Walking around the office, Turner introduces me to his team members, ranging from an ex-DEA officer to former teachers. “The reason we have built this business around diversity is that enables us to do what we’re supposed to do, and that’s act as a fiduciary for our investors. To be a fiduciary, you have got to be able to identify, quantify, and mitigate all the risks associated with an investment. Most traditional real estate investors don’t think or understand how to identify gang-related issues, civil unrest, drug issues. Name me a private equity firm that has a former law enforcement agent on staff. Name me a single private equity firm that has a primary care physician or a former classroom teacher on staff. We have to be not only of the community but of the issue as well, so that we can again bridge that gap.”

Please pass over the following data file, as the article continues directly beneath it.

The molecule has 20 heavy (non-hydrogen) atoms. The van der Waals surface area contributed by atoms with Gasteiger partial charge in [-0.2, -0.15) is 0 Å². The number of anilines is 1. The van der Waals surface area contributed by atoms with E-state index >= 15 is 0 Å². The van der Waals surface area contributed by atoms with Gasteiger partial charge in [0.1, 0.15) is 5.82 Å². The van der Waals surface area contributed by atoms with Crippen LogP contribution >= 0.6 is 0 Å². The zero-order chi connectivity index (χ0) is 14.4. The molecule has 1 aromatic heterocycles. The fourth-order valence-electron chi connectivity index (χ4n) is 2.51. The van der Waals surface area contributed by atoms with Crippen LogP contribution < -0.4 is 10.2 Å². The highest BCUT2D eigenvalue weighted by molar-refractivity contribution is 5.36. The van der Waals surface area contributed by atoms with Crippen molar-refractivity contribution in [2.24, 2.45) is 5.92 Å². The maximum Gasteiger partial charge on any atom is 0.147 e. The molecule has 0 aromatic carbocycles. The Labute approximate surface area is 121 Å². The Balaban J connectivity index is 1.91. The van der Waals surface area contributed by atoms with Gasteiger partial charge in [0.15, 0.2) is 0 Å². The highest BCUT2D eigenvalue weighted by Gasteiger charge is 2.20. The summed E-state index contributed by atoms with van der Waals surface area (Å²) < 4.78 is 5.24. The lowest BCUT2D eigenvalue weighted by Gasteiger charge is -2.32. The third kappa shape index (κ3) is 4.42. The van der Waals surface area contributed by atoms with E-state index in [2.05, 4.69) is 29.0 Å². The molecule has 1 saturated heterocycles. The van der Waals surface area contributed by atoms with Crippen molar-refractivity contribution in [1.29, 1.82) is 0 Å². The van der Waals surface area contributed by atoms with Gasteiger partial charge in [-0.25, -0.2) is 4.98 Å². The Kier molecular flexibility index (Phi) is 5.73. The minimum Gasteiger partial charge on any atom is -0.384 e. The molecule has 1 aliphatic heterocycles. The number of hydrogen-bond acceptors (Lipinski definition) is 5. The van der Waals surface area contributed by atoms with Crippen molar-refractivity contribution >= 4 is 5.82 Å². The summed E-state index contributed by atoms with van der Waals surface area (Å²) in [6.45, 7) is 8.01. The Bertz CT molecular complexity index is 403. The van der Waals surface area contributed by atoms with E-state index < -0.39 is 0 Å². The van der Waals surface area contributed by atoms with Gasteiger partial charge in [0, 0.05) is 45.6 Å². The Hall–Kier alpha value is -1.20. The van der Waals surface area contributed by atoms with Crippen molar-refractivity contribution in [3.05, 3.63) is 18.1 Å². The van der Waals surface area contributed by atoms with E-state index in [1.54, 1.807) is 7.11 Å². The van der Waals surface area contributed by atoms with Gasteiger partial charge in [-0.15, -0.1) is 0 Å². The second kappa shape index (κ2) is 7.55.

Turner Impact Capital’s integrated approach to their three main focus areas–housing, education, and healthcare–starts with treating them in a systemic way, finding value between sectors. In housing, for instance, instead of doing what most real estate firms do–which is to buy housing inventory, gut renovate them and sell them at higher prices, accelerating gentrification and making them unaffordable to the middle-class–Turner focuses on improving revenue by reducing turnover.”We’ll buy a property and we enrich it with services–our goal is to drive tenant satisfaction. We provide services like education, like health care, like improved security. And how we do that is we take a subset of our units, call it two percent of our units, and we set them aside and we recruit teachers and policemen and healthcare workers to live in our property. And in return for the subsidized rent, they’d pay us in in-kind services. So the teachers will establish mentoring and tutoring lounges. We have law enforcement agents that are parking their squad cars out front — that surely dissuades people from transactingany illegal business. We’ve got allied healthcare workers, we have health fairs, we have financial literacy fairs.“This is how, by focusing on purpose, you can drive profits,” said Turner. By focusing on enriching the safety, health, and needs of his tenants in this creative way, Turner has been able to quickly drive tenant satisfaction up–going from 30 to 85 percent in just two years. This correlates with a corresponding increase in duration, driving lease terms by 26% by driving down the economic drivers of loss–vacancy, bad debt, and turnover expensing.